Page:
Monthly Archives: October 2010

A Great Reckoning

The Universe and I are in a period of great reckoning. For every pound of flesh I owe, I receive a paid in full receipt and directions to the next negotiation. It seems no part of my life is to go unchanged this year so get on with it I say, let’s settle all accounts and see who is left wearing the barrel.

That may be cryptic, but I can’t think of any other way to say it.

This morning found me casting around for riding partners and I eventually settled on a reluctant Mystery. In a complete reversal of roles I tolerated his search for missing gloves, one more cup of coffee, and erratic pace and route selection until we finally settled in for some quality spins at the Greenway. I couldn’t be impatient as he was demonstrating something of a “Juancho’s Best Of” review of strategies for canceling, postponing, or sabotaging a ride. Being so unpracticed, Mystery had no choice but to fall in line.

After using him up, I dipped into Tom Brown Park on the way home and enjoyed a solo lap of swooping singletrack, wearing an Ipod like a common Kook. I listened to The Eels for anyone keeping track. As I tend to do, I am discovering them a few years since they broke, but better late than never I think.

And that goes for a hell of a lot of things right now.


The way it is

Some things came together for me today. If I get the girl at the end end this will make a great comeback movie. A good night’s sleep, a recent downpour, a cool front, and Munson sweet Munson Grandmother of the Woods trail. Even though HiTops just rode away on the neighborhood ride for home, I felt vindicated. There was no driving to the trailhead, no babies on board, and no plan B. I gave ’em hell in the woods for a little while, and it’s only going to get worse from here– for them.



I logged about 75 hours of work this week, in case you wondered where I went. I’ve covered Florida from the Everglades to the panhandle by air and land. As of about 1:30 P:M EST today I will be able to lay my hammer down. My only thought is to out-play my recess efforts of last weekend. The rains are gone, the muggy blanket is lifted, and fall is back in the air. If any of you loc’s are up for adventure give me a shout.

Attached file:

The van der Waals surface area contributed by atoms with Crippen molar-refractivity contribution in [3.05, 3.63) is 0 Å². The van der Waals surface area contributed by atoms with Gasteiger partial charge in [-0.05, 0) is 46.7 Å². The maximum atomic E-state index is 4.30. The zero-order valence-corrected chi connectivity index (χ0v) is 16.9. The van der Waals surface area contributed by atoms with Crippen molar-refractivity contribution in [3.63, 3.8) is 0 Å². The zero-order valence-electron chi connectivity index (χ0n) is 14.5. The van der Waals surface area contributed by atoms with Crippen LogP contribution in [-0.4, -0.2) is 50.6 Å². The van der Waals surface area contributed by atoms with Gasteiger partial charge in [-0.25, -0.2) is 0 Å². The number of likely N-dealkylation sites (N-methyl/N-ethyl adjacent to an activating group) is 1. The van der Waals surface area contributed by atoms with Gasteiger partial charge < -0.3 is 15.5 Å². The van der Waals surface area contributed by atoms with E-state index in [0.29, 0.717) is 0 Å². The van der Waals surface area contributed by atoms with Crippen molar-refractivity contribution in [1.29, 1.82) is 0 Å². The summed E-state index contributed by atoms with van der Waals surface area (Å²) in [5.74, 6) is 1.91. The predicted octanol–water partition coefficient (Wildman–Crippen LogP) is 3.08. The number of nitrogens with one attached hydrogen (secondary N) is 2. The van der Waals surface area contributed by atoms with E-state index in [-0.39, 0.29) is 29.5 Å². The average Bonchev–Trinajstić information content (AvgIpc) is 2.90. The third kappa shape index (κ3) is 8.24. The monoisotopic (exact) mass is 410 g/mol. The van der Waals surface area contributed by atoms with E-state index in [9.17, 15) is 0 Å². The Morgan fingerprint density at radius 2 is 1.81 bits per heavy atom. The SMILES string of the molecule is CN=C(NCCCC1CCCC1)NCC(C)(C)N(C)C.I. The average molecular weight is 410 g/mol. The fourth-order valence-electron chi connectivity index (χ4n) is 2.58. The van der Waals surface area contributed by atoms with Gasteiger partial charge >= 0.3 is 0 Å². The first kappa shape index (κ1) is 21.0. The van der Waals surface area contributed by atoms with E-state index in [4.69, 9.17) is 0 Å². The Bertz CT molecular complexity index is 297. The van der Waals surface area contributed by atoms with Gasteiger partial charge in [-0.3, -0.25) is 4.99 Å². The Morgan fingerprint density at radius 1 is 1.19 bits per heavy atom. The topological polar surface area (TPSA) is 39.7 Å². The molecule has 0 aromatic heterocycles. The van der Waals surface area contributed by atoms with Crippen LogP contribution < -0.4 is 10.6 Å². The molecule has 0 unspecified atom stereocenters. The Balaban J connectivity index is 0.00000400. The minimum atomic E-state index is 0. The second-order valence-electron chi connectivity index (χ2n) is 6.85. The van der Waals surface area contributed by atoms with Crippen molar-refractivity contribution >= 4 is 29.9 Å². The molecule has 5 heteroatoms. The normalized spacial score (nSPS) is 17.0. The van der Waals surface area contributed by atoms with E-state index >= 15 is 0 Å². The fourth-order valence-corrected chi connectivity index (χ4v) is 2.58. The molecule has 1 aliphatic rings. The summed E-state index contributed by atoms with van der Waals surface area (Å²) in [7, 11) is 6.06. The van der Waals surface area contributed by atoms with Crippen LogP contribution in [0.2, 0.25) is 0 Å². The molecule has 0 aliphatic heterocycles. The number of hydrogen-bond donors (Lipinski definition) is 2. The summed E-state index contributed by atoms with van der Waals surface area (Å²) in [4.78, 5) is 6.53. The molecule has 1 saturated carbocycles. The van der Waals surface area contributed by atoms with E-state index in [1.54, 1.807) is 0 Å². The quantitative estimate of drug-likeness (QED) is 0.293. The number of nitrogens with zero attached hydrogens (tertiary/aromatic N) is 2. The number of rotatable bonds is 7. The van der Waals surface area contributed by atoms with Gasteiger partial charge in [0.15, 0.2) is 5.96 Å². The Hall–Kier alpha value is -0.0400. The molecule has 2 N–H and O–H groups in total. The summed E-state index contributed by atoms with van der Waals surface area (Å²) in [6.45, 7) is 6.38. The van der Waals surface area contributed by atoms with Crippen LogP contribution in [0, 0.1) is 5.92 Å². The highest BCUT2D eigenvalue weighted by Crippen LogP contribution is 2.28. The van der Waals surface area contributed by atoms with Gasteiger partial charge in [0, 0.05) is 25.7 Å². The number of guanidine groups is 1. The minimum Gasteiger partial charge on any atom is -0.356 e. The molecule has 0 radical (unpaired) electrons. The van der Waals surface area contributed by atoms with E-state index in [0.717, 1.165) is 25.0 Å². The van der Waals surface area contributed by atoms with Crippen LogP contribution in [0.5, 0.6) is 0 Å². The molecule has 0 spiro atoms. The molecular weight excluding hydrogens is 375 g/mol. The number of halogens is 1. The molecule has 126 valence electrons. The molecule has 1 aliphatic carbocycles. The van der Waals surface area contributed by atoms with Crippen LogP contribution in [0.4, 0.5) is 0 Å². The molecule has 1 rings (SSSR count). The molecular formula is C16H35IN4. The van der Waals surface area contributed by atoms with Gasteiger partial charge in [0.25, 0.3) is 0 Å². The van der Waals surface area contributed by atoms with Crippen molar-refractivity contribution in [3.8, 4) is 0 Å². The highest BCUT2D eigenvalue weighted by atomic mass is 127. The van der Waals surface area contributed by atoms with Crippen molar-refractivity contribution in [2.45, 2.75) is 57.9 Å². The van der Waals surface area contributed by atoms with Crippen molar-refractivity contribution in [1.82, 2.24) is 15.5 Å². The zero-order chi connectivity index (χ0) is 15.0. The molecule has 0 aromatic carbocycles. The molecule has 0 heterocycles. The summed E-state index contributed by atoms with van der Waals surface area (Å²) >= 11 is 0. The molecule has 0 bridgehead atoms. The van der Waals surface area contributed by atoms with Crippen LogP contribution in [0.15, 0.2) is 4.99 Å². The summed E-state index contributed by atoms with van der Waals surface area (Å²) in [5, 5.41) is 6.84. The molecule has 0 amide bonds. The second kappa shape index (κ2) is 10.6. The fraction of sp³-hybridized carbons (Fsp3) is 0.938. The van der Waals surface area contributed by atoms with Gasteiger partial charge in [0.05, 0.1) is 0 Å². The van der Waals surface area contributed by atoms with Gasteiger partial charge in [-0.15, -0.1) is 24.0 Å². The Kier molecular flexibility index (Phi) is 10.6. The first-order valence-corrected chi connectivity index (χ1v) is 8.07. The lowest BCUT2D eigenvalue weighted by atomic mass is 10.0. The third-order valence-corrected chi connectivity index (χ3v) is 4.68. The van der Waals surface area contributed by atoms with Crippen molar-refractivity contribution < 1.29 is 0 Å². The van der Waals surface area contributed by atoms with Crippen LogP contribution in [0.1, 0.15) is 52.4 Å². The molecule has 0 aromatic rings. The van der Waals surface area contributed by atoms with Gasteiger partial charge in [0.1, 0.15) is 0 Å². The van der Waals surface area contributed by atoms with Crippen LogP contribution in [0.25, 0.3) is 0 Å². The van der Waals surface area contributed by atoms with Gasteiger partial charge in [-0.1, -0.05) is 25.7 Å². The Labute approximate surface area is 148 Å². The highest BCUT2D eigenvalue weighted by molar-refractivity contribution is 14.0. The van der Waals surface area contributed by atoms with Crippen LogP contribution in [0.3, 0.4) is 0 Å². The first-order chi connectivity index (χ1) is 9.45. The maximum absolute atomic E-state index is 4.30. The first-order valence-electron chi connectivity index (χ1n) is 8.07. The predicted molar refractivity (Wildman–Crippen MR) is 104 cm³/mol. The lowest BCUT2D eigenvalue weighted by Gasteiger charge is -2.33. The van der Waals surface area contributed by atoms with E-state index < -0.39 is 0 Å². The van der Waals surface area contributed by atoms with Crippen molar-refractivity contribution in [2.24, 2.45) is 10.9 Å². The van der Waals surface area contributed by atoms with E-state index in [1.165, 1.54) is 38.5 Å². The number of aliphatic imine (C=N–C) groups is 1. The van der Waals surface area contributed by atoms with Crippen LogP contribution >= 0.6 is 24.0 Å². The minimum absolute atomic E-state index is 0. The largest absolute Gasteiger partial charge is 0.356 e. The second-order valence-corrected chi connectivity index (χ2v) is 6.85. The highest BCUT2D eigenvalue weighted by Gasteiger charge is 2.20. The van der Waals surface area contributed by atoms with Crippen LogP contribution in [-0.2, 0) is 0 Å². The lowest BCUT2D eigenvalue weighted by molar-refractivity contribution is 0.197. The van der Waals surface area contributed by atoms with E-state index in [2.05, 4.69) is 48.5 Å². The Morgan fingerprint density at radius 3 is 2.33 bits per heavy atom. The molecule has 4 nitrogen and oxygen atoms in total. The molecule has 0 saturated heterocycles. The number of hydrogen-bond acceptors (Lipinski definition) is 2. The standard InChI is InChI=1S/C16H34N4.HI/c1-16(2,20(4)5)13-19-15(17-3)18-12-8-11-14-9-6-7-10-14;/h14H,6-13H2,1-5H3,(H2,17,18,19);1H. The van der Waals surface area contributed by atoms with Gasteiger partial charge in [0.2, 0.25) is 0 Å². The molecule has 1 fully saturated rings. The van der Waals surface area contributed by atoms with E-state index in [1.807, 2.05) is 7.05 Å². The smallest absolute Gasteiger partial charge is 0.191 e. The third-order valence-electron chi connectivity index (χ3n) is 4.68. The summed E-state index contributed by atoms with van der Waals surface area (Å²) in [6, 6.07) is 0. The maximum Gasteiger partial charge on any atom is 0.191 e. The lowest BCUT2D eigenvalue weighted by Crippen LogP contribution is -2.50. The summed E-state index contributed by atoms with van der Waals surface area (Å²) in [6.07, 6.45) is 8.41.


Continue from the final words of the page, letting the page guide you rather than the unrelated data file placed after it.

Because it is October in Tallahassee and there’s nothing better than that.


St. Crispin’s Day: Ode to Wrecking Ball

WESTMORELAND. O that we now had here
But one ten thousand of those men in England
That do no work to-day!

KING. What’s he that wishes so?
My cousin Westmoreland? No, my fair cousin;
If we are mark’d to die, we are enow
To do our country loss; and if to live,
The fewer men, the greater share of honour.
God’s will! I pray thee, wish not one man more.
By Jove, I am not covetous for gold,
Nor care I who doth feed upon my cost;
It yearns me not if men my garments wear;
Such outward things dwell not in my desires.
But if it be a sin to covet honour,
I am the most offending soul alive.
No, faith, my coz, wish not a man from England.
God’s peace! I would not lose so great an honour
As one man more methinks would share from me
For the best hope I have. O, do not wish one more!
Rather proclaim it, Westmoreland, through my host,
That he which hath no stomach to this fight,
Let him depart; his passport shall be made,
And crowns for convoy put into his purse;
We would not die in that man’s company
That fears his fellowship to die with us.
This day is call’d the feast of Crispian.
He that outlives this day, and comes safe home,
Will stand a tip-toe when this day is nam’d,
And rouse him at the name of Crispian.